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The Travels of a T-Shirt in the Global Economy

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The Travels of a T-Shirt in the Global Economy

An Economist Examines the Markets, Power, and Politics of World Trade


15 мин на чтение
10 основных идей
Аудио и текст

Что внутри?

Follow a T-shirt from cotton growing in Texas to Africa's used clothing market – a globalization case history.

Editorial Rating



  • Innovative


In 1999, author Pietra Rivoli attended a Washington, D.C. demonstration against globalization. A young woman asked the crowd, "Who made your T-shirt?" before she described worldwide labor abuses and mistreatment of garment workers. That shouted question and the assumptions implicit in it stimulated the author’s imagination. She decided to find the answer. Her compelling book tracks T-shirts from the Texas cotton fields, through manufacturing in China, to consumers in the U.S. and to Africa’s used clothing market. In this interesting, original approach to the issues of globalization and industrialization, Rivoli shows the economic, political and social forces that come to bear on a T-shirt. Through she can’t literally track a single shirt step-by-step, she sustains that metaphor. Buying a shirt, she works her way backward in time and space to find its origins, or the origins (and eventual lifespan and demise) of such T-shirts, by relying on inference, deduction and reasonable assumption. Her most stunning, most negative conclusion is that - despite debates over free trade and allegedly exploitative markets - everyone involved seems devoted to avoiding market forces altogether. getAbstract.com says this book deserves its own T-shirt with "Must Read" on the front and "Highly Recommended" on the back.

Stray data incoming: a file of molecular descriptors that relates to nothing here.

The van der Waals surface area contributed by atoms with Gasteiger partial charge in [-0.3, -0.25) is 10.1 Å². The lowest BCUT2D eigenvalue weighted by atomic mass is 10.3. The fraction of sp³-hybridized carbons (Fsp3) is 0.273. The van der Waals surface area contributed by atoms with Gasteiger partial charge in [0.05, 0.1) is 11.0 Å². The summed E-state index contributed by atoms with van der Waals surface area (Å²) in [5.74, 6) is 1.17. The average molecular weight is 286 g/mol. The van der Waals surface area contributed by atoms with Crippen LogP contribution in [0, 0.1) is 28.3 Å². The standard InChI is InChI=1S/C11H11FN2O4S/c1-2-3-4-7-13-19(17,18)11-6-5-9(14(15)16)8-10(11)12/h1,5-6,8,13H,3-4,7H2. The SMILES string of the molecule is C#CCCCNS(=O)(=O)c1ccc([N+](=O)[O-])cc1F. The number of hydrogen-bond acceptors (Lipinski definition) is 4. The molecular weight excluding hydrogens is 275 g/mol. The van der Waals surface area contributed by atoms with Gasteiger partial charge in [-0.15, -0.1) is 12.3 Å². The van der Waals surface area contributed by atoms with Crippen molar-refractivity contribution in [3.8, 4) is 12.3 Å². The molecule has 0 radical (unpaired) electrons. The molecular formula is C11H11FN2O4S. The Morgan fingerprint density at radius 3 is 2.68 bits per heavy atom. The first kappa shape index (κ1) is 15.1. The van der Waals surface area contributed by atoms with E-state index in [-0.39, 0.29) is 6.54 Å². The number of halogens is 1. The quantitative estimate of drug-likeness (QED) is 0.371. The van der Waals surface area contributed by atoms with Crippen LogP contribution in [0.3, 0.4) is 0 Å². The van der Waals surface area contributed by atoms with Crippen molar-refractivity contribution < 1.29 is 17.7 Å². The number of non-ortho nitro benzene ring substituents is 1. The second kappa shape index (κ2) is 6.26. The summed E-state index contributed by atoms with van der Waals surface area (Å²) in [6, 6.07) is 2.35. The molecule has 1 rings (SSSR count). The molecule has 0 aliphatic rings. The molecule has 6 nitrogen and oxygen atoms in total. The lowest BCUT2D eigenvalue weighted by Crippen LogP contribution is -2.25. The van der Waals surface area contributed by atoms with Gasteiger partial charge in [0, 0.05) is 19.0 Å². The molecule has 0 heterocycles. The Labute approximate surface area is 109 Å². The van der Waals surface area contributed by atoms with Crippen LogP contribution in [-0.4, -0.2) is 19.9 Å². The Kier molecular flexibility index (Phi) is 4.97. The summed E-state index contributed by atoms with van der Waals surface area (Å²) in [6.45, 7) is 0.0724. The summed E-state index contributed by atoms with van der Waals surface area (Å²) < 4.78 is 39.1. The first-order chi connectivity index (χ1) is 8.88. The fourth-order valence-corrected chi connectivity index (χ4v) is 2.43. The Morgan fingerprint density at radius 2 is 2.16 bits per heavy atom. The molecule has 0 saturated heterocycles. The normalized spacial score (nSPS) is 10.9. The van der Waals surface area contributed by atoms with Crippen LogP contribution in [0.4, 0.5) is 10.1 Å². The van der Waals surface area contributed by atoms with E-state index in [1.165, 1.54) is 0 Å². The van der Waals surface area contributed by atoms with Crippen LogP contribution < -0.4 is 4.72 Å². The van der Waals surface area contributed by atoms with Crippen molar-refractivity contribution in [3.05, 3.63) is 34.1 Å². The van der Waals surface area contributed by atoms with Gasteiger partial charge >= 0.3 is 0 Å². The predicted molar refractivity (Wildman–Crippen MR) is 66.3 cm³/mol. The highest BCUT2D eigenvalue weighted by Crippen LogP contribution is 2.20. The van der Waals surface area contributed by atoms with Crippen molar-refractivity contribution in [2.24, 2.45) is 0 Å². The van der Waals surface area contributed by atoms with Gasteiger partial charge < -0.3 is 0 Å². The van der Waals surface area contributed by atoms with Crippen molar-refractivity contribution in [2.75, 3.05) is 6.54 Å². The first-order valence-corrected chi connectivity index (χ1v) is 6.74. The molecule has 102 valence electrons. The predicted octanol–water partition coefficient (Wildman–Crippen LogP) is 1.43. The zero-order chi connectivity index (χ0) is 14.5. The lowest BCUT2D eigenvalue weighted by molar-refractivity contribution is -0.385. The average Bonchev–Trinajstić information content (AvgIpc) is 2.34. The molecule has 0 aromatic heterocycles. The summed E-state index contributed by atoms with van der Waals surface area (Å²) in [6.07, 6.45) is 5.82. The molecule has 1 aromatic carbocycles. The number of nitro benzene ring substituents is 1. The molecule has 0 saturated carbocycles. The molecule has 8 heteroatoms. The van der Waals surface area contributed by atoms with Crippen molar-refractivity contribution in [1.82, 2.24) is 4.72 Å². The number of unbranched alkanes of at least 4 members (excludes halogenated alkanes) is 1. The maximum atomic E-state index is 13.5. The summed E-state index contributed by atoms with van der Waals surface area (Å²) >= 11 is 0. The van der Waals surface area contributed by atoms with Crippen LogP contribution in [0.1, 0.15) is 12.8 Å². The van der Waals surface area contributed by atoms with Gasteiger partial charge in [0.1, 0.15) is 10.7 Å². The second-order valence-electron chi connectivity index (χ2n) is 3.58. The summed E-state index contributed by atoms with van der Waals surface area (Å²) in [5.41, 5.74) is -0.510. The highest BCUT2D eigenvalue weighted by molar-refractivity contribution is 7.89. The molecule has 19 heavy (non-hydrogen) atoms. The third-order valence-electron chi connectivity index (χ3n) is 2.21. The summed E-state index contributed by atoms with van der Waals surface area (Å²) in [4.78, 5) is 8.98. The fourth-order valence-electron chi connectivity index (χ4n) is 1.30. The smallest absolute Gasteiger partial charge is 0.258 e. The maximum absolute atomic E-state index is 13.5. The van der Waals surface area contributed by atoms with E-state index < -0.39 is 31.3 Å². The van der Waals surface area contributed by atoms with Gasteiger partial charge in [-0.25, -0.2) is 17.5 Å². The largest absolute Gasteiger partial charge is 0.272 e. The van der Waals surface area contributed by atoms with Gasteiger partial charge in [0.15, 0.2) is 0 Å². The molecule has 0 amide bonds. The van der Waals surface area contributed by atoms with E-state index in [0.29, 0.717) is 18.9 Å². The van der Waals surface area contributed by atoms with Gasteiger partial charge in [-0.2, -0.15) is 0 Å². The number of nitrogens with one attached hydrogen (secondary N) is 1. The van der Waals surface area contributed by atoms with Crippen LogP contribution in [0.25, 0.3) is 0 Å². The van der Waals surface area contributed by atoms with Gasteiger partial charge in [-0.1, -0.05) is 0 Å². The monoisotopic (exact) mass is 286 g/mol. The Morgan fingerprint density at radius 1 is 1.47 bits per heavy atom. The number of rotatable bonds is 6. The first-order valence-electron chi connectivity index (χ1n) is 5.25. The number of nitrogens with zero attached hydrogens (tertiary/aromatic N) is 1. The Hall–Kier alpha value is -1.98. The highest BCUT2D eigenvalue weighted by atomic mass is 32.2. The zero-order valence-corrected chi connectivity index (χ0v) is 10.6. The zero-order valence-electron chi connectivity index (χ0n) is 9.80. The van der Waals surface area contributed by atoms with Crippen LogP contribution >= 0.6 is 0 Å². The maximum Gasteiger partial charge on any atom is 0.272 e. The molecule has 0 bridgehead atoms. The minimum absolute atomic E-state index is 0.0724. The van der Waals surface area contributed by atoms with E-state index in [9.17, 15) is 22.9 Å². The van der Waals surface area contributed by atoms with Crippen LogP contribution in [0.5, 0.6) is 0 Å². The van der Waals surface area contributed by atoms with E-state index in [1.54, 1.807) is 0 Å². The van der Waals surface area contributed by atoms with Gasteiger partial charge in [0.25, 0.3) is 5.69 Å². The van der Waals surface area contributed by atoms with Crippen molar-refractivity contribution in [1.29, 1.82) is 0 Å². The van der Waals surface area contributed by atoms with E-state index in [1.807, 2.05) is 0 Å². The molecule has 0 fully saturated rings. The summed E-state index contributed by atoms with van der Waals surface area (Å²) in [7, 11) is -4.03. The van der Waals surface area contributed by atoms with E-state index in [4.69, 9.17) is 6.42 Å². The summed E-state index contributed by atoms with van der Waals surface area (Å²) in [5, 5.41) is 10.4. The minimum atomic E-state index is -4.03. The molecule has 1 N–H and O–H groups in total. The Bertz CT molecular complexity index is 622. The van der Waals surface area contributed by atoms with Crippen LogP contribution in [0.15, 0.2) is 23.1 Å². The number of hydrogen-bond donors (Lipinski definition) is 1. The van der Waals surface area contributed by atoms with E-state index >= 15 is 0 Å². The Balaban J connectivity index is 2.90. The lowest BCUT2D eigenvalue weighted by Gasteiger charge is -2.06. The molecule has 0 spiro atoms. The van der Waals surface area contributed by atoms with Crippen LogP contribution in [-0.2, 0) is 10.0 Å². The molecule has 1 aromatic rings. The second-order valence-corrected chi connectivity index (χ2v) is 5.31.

A T-Shirt’s Tale

A young woman at an anti-globalization rally passionately called out the question, "Where did your T-shirt come from?" In response, author Pietra Rivoli started her quest: tracing the travels of a T-shirt in the global economy. Her T-shirt travelogue begins in the Texas cotton fields, as bolls on cotton plants proceed through ginning and baling. Their next stop: Shanghai, China, where the Shanghai Number 6 Cotton Mill turns raw cotton into yarn and the Shanghai Knitwear Factory turns the yarn into T-shirts. Shanghai Knitwear sells the blank, white T-shirts to a Florida entrepreneur who imprints them with Floridiana and supplies them to retailers for the tourist trade. The author buys her shirt at a beachside drugstore. Eventually, she follows the path most T-shirts take when their owners discard them, to the used clothing market to its end-of-days in Africa. So the humble T-shirt is a champion globetrotter.

Rivoli bought her T-shirt near Ft. Lauderdale beach, at a Walgreen’s drugstore selling a bin full of Florida-themed T-shirts for $5.99 each or two for $10. She checked the label and telephoned the offices of the Sherry Manufacturing Company. Quentin...

About the Author

Pietra Rivoli is an associate professor at Georgetown University’s McDonough School of Business in Washington, D.C.

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